Sportsman's Daily


Member of US Rifle Team Sprains Trigger Finger in Final Workout; Doubtful for Games

Olympic Shooter

Colonel Art Taylor demonstrates Olympic form before injuring trigger finger in ear-related mishap.

BUFFALO, NY (The Sportsman's Daily Wire Service) — Colonel Art Turner tried squeezing in one final workout before he was to depart for Beijing to compete in the Men's 10 meter Air Pistol and Men's Free Pistol events. Turner was going through his usual pre-range routine of grueling finger exercises when he felt something pull.

“The irony is that it happened when I pulled my finger from my ear, which is not even part of my routine,” explained a despondent Turner. “I was startled by a loud noise, pulled my finger out too fast and felt something tear. It was a sickening feeling. In just a matter of seconds, all that work, all those hours in the basement and backyard, everything right down the drain. It’s so depressing. I don’t really want to talk about it.”

In a sport not known to attract – or necessarily reward -- fitness fanatics, Turner stood out for his (relatively) intense training regimen.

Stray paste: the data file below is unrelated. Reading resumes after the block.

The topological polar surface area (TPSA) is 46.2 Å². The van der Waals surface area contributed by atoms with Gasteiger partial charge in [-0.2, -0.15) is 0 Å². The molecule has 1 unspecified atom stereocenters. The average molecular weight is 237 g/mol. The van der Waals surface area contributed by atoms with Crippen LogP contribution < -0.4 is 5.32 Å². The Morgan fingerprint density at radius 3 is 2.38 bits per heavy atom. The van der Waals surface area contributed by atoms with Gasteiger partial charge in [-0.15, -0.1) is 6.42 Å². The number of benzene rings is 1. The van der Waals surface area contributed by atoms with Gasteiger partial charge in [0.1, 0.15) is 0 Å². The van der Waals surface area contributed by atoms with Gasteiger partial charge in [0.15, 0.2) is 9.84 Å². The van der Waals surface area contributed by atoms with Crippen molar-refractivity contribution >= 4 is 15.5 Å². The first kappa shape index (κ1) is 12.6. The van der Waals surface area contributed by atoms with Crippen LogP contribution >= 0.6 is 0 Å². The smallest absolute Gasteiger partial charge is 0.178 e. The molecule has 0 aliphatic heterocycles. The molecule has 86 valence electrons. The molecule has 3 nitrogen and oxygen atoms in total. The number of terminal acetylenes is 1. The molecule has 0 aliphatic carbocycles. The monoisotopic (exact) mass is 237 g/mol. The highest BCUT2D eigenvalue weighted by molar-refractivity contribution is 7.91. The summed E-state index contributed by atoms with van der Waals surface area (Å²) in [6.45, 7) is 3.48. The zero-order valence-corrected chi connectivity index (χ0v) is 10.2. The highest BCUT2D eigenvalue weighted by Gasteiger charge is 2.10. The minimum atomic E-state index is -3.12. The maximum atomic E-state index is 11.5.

“Many underestimate the level of athleticism required to fire 60 shots at a target for two whole hours,” said Major David Johnson, the rifle coach of the 2004 US Olympics team. “It takes stamina, hand-eye coordination and the nerves of a highly trained assassin. If you don’t know what to look for, your average rifleman can easily be mistaken for a professional bowler or the guys you see hanging off a garbage truck. They may not look like athletes, especially with their shirts off, but trust me, they’re ripped where it counts.”

Turner’s half-hour workouts were legendary among his peers, most of whom never saw the inside of a gym. In fact, neither did Turner, whose self-styled regimen included simulated speed-dialing and rapid-fire finger-pointing, an exercise he picked up from his fault-finding wife Laura.

“Compared to most so-called athletes who compete in shooting sports Turner’s thirty minute pre-range routine is monumental, but what does it say when a guy who’s supposed to be the Lance Armstrong of his sport – if you want to call it that -- sprains his index finger basically by pulling his finger out of his ass?” said John McDonnell, the legendary track and field coach. “Ok, ok, ear, ass, whatever. I don’t mean to disrespect the guy or what he does – at the end of the day, you can run the 100 meter in under 9 seconds, but you can’t outrun a guy with a gun.”

Olympic team alternate Bill “Bulls-eye” James was to have taken Turner’s place, but he was arrested during a stunning display of marksmanship at a liquor store outside of Seattle. Sergeant Major Armstrong will be heading to Beijing as Turner’s replacement.

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